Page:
Probably 15 years ago, one of my sons was working on that report all our kids have to write at some point in their school careers, “My Mom/Dad’s Job is…” So off to work with dad he went, to watch, take notes, ask for change to plug into the vending machines, and of course go to lunch with dad at Chili’s.
The day starts early in production, so that part was no fun. We did the walk around of the production floor for his background notes, while I made personal note of who was at work on time and who was not. Who was at their work station, and who was not. Which machines were moving, and which were not.
Back in my office with the big window overlooking production, my son settled into his chair in the corner to observe. And I proceeded with my own day of running the plant.
After a few hours, my son pulled himself up in his chair and said, “Is this your job?!?!”
“Yes, my job is… wait a minute, what do you mean, “Is this your job?”
“Is your job to come here every day and listen to people complain???”
When did it stop being about schedules, hiring, training, purchasing, packaging, quality control, shipping… and of course printing shirts???
Every real production manager is smiling right now. That’s because they know production management is more about people than it is about printing shirts. That’s why no two shops are alike. That’s why the production numbers the automatic press salesman quoted to you at the last tradeshow don’t mean a thing in the real world. That’s why one shop is dead on schedule, and the next virtually identical shop is terminally, hopelessly behind.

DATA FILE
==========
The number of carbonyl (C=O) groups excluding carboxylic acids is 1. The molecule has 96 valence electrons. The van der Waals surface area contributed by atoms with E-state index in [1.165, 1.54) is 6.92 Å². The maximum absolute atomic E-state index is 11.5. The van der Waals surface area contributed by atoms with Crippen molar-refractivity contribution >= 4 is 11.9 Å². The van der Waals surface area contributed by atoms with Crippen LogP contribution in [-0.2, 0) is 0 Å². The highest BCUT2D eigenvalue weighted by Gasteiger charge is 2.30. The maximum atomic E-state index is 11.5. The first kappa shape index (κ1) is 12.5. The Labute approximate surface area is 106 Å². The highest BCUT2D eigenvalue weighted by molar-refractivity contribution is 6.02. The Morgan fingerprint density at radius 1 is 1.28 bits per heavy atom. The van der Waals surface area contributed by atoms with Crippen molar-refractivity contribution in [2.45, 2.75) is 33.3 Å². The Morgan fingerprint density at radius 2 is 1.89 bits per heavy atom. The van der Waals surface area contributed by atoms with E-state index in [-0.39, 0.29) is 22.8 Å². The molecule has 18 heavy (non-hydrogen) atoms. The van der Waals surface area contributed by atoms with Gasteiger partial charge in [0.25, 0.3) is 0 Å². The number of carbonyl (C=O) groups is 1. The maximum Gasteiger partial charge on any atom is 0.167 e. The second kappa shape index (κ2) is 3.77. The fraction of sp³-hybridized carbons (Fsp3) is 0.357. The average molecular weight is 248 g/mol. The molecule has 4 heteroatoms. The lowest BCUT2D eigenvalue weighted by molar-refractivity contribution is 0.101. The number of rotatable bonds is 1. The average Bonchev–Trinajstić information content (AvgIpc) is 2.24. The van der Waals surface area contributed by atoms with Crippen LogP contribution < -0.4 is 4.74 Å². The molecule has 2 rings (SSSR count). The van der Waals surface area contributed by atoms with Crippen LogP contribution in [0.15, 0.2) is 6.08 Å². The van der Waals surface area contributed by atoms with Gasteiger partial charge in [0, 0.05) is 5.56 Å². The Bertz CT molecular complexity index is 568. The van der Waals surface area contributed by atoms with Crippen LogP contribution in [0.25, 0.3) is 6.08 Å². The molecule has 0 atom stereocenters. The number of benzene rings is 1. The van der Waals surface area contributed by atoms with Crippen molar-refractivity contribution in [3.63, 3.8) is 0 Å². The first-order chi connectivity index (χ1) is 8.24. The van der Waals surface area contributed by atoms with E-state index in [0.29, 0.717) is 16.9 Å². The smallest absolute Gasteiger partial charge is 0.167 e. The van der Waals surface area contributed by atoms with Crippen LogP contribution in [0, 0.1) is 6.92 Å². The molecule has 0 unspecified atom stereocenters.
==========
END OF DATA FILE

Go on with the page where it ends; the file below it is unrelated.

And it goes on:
By the way, I like to think those employees weren’t really complaining. But they were discussing issues, both professional and personal, figuring out angles to attack production problems, asking for clarifications and interpretations, offering up suggestions and solutions. My son (just as many business owners and managers) thought people came to work, punched the clock, printed some shirts and went home. Come to work – do your job – go home – repeat. The real world doesn’t work that way. The real world is all about people, and the issues real people have. (OK, maybe somebody did complain about yet a sales guy asking for a favor!)
Production management is less about managing the process than it is about working with the people staffing your floor. Take care of the people, and their needs, and their concerns… be aware of their lives on and off the production floor… give them the skills and the opportunity to be successful… and the production takes care of itself.
So, tune in while I talk about my printing passion and what should be your constant goal… Maximum Production.